Fishery managers are also responsible for more direct attacks on salmon populations, through the introduction of species that eat them. There are at least five non-native species of fish that eat juvenile salmon that have been introduced to the Columbia River, and we are now unlikely to be able to get rid of any of them, even if we take out the dams.38
For example, in the 1980s, the Washington Department of Fisheries introduced walleye into the Columbia River above Grand Coulee Dam. By the 1990s, the walleye had spread to the Snake River and were supporting trophy-sized walleye fisheries. Unfortunately, walleye are voracious predators, and eat juvenile salmon and sturgeon.39
Fishery managers are not promoting programs to exterminate shad and walleye. They are promoting programs to exterminate squawfish, which are, ironically, native fish. In the squawfish management program, because electric ratepayers are picking up the tab, cash bounties are paid for catching squawfish. Unfortunately, unlike mackerel and shad, which can be a gourmet item, most people don't like the taste of squawfish. But they have not gone to waste. They are ground up and fed to the juvenile salmon at the hatcheries.
The recent and headlong rush to "restore the natural ecosystem" has even produced programs to increase salmon predators. The fishery managers placed "Level 1" priority for 1997 BPA funding on a program "directed at learning more about the status of, and options for restoring, populations of Pacific lamprey". Why electric ratepayers should pay for this is unclear, but the motivation is: "Pacific lamprey were an important component of the natural ecosystem, but their numbers have declined dramatically in recent years".40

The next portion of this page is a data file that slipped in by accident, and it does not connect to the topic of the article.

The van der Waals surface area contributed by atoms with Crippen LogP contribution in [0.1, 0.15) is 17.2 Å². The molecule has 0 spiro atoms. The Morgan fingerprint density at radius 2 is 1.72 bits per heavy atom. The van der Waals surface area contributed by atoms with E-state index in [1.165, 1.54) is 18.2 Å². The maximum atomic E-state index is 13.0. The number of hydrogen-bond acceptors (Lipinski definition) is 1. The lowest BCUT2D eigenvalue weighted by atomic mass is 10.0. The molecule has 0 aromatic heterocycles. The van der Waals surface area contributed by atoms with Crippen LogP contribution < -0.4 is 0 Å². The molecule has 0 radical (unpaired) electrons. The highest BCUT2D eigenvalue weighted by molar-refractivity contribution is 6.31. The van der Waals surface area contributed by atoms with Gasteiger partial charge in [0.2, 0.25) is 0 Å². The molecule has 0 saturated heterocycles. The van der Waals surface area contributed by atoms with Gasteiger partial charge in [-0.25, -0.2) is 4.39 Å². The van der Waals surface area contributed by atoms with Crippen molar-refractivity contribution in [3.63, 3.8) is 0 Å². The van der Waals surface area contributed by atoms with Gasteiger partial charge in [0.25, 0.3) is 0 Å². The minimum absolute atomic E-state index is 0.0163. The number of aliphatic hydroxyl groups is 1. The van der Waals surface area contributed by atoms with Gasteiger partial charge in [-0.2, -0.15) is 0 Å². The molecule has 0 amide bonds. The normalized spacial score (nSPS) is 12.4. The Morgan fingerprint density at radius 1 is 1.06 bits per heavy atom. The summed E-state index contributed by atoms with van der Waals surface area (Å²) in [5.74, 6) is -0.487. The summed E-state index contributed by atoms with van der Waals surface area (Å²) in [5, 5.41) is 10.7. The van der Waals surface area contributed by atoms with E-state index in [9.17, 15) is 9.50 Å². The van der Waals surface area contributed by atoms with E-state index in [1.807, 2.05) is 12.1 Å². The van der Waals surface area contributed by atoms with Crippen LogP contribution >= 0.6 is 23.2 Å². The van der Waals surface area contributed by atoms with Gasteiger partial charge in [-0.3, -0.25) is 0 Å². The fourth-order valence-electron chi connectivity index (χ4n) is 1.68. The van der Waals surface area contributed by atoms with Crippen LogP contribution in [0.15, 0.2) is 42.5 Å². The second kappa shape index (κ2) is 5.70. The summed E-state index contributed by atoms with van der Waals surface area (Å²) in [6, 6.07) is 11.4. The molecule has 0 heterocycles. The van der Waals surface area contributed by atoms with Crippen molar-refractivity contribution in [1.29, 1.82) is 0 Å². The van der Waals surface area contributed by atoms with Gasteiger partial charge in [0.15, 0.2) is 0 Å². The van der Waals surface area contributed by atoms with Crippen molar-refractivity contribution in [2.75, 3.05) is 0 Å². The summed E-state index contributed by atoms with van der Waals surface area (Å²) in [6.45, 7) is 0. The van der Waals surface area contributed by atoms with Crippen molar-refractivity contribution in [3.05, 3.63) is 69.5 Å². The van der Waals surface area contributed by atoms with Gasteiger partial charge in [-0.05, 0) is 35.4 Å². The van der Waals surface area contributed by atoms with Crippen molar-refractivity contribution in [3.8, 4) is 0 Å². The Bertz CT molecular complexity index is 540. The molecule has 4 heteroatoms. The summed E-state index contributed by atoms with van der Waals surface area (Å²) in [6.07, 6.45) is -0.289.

While there is little research on the effect of lamprey populations in the Columbia River, research in Canada suggests that lamprey feed on juvenile salmon and cause significant mortality.41 If there were more lampreys in the Columbia River, theyd be eating more salmon. If, as some claim, the dams are making life difficult for lamprey, we ought to be happy if our goal is to have larger salmon populations.
In any event, the fishery managers are taxing citizens of the Pacific Northwest $5 million a year to kill one salmon predator (squawfish), and $334,560 to reintroduce another (the lamprey).42 Right now, squawfish are politically unpopular, while politically-potent tribes cite a historic practice of harvesting lamprey. The impact of restoring lamprey on endangered salmon does not seem to be considered; citizens who pay for the lamprey program have no idea how their money is being spent.
Salmon diseases have also spread rapidly in recent years throughout the Columbia River Basin, sometimes through poor hatchery practices. Ceratomyxa shasta, a small worm that preys on salmonids, used to be rare. As recently as twenty years ago, it was only found in the Lower Columbia, below the Deschutes River. Now it can be found as far upstream as the Hells Canyon complex.43 Fish tuberculosis and bacterial kidney disease (discussed in greater detail in Chapter 6) also have spread rapidly.